Ruminant-Related Risk Factors are Associated with Shiga Toxin–Producing Escherichia coli Infection in Children in Southern Ghana

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  • 1 Department of Nutritional Sciences, School of Public Health, University of Michigan, Ann Arbor, Michigan;
  • | 2 Department of Epidemiology, School of Public Health, University of Michigan, Ann Arbor, Michigan;
  • | 3 Department of Immunology, Noguchi Memorial Institute for Medical Research, University of Ghana, Legon, Ghana;
  • | 4 Department of Nutrition, Noguchi Memorial Institute for Medical Research, University of Ghana, Legon, Ghana

Livestock can provide benefits to low-income households, yet may expose children to zoonotic enteropathogens that cause illness and negative long-term health outcomes. The aim of this cross-sectional study was to determine whether livestock-related risk factors, including animal ownership, exposure to animal feces, and consumption of animal-source foods, were associated with bacterial zoonotic enteropathogen infections in children 6–59 months old in Greater Accra, Ghana. Stool samples from 259 children and 156 household chickens were analyzed for atypical enteropathogenic Escherichia coli (aEPEC), Campylobacter jejuni/coli (C. jejuni/coli), Salmonella, and Shiga toxin–producing Escherichia coli (STEC) using quantitative polymerase chain reaction (qPCR). aEPEC, C. jejuni/coli, STEC, and Salmonella were detected in 45.6%, 11.6%, 4.3%, and 0.8% of children’s stool samples, respectively. In adjusted logistic regression models, household ownership of goats or sheep was associated with STEC detection in children (odds ratio [95% confidence interval {CI}]: 4.30 [1.32, 14.08]), as were positive detection of STEC in chicken feces (7.85 [2.54, 24.30]) and frequent consumption of fresh cow’s milk (3.03 [1.75, 5.24]). No livestock-related risk factors were associated with aEPEC or C. jejuni/coli infection in children. Our findings suggest that ruminant ownership in southern Ghana may expose children to STEC through household fecal contamination and foodborne routes. The lack of association between livestock risk factors and the more commonly detected pathogens, aEPEC and C. jejuni/coli, warrants further research, particularly to help explain how animal-keeping and sanitation practices affect transmission of fecal pathogens that were highly prevalent in chicken feces.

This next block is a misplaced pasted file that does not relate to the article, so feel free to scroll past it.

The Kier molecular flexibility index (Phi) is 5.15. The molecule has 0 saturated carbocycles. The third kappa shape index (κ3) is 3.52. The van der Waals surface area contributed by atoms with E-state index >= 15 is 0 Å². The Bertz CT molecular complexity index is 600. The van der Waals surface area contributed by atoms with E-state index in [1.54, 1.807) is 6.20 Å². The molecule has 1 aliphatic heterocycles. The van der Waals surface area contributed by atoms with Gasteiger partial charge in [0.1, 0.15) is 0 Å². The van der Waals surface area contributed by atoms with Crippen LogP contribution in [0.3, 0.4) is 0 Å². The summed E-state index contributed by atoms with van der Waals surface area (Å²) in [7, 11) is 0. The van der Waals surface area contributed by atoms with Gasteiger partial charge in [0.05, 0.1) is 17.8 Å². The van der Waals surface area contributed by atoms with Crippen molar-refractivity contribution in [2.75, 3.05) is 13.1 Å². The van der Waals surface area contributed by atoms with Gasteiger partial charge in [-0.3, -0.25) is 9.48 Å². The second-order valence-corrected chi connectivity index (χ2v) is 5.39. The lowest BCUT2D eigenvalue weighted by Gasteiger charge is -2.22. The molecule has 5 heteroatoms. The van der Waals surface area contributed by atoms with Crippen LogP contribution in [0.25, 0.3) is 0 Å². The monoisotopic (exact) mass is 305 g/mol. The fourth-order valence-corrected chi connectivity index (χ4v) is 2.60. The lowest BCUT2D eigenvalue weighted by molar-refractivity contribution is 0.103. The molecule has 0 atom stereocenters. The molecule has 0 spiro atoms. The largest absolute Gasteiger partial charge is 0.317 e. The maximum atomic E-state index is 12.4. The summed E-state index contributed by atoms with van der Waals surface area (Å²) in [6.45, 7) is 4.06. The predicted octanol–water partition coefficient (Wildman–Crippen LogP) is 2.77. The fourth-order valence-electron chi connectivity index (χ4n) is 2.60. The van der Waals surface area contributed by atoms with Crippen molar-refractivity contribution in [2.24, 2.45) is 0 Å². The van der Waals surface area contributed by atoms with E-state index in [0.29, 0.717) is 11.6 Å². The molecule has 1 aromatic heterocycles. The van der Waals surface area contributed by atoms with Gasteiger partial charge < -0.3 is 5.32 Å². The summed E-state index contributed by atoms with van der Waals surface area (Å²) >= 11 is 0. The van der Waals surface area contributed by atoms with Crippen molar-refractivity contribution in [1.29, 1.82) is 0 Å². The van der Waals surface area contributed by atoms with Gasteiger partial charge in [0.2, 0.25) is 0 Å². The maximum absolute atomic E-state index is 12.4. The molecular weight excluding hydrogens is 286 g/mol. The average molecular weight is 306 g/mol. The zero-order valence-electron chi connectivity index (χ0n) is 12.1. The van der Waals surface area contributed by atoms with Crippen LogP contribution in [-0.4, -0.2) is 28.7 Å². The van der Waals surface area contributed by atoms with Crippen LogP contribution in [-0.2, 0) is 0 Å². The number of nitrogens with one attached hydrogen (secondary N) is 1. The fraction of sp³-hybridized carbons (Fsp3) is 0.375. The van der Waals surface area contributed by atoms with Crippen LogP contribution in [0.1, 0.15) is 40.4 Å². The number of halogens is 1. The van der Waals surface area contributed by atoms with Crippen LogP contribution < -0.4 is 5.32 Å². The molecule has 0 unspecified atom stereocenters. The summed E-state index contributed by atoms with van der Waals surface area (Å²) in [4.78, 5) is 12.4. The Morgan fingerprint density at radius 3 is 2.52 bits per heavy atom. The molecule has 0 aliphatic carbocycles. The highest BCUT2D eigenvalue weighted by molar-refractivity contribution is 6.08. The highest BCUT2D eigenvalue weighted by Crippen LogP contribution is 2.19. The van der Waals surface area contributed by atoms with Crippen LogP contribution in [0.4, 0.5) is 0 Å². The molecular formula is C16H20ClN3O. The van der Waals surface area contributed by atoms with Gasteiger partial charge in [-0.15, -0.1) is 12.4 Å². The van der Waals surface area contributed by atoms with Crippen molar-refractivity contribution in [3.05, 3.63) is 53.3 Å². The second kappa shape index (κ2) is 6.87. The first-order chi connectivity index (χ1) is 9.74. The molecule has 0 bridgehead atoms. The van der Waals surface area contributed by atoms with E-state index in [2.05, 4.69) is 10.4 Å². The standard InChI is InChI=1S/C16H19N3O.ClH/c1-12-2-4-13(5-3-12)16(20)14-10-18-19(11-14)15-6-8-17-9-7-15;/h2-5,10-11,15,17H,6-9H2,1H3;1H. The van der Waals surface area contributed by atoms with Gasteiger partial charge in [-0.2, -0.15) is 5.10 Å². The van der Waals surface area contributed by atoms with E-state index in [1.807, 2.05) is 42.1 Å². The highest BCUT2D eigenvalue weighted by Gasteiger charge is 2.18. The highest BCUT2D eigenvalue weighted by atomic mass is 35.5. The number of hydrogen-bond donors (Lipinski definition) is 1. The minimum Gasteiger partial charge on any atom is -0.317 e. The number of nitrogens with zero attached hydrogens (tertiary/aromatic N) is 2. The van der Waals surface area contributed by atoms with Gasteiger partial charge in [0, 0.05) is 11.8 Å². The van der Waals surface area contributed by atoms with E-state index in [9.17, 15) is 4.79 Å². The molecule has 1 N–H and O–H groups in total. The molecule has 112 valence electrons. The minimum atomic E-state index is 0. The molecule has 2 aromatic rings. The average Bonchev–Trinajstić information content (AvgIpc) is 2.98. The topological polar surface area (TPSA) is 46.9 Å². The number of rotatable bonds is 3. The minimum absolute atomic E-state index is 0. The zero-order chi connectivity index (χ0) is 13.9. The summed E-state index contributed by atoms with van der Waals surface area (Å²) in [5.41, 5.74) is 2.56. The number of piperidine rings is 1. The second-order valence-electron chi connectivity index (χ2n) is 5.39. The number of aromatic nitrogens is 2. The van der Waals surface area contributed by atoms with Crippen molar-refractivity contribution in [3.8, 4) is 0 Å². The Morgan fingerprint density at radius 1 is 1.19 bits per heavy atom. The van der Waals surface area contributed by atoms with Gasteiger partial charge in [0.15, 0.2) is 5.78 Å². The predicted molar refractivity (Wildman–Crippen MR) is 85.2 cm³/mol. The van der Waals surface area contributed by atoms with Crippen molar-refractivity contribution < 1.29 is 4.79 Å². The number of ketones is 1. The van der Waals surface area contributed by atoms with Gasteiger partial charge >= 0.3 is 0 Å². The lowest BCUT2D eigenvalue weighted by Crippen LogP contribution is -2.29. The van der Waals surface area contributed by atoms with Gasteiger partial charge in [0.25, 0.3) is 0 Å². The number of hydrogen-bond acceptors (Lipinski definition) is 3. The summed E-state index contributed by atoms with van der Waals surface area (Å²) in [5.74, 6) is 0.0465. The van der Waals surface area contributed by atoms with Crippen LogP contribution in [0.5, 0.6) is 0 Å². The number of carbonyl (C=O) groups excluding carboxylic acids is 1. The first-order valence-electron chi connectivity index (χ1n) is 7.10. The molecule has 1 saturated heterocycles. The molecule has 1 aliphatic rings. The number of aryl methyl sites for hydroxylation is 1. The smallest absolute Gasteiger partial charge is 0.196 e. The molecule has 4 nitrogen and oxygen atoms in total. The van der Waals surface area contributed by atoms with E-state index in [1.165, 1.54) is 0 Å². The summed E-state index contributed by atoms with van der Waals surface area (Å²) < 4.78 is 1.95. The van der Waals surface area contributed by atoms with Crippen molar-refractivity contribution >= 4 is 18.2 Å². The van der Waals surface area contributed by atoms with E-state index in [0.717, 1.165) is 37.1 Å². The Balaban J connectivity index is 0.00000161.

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Author Notes

Address correspondence to Nathalie J. Lambrecht, Institute of Public Health, Charité–Universitätsmedizin Berlin, Charitéplatz 1, 10117, Berlin, Germany. E-mail: nathalie.lambrecht@charite.de

Financial support: This research was supported in part by the University of Michigan International Institute, the University of Michigan African Studies Center, the University of Michigan Office of Global Public Health, the University of Michigan Rackham Graduate School, and The Dow Chemical Company Foundation through the Dow Sustainability Fellows Program at the University of Michigan.

Disclaimer: The authors declare no conflict of interest. These findings were first presented in NL’s doctoral dissertation and are included in the University of Michigan Deep Blue Repository.

Authors’ addresses: Nathalie J. Lambrecht, Institute of Public Health, Charité–Universitätsmedizin Berlin, Germany, E-mail: nathalie.lambrecht@charite.de. Mark L. Wilson and Joseph N. S. Eisenberg, Department of Epidemiology, University of Michigan School of Public Health, Ann Arbor, MI, E-mails: wilsonml@umich.edu and jnse@umich.edu. Dave Bridges, Department of Nutritional Sciences, University of Michigan School of Public Health, Ann Arbor, MI, E-mail: davebrid@umich.edu. Bright Adu, Department of Immunology, Noguchi Memorial Institute for Medical Research, University of Ghana, Legon, Ghana, E-mail: badu@noguchi.ug.edu.gh. Ana Baylin, Department of Nutritional Sciences, Department of Epidemiology, University of Michigan School of Public Health, Ann Arbor, MI, E-mail: abaylin@umich.edu. Gloria Folson, Department of Nutrition, Noguchi Memorial Institute for Medical Research, University of Ghana, Legon, Ghana, E-mail: gfolson@noguchi.ug.edu.gh. Andrew D. Jones, Department of Nutritional Sciences, University of Michigan School of Public Health, Ann Arbor, MI, E-mail: jonesand@umich.edu.

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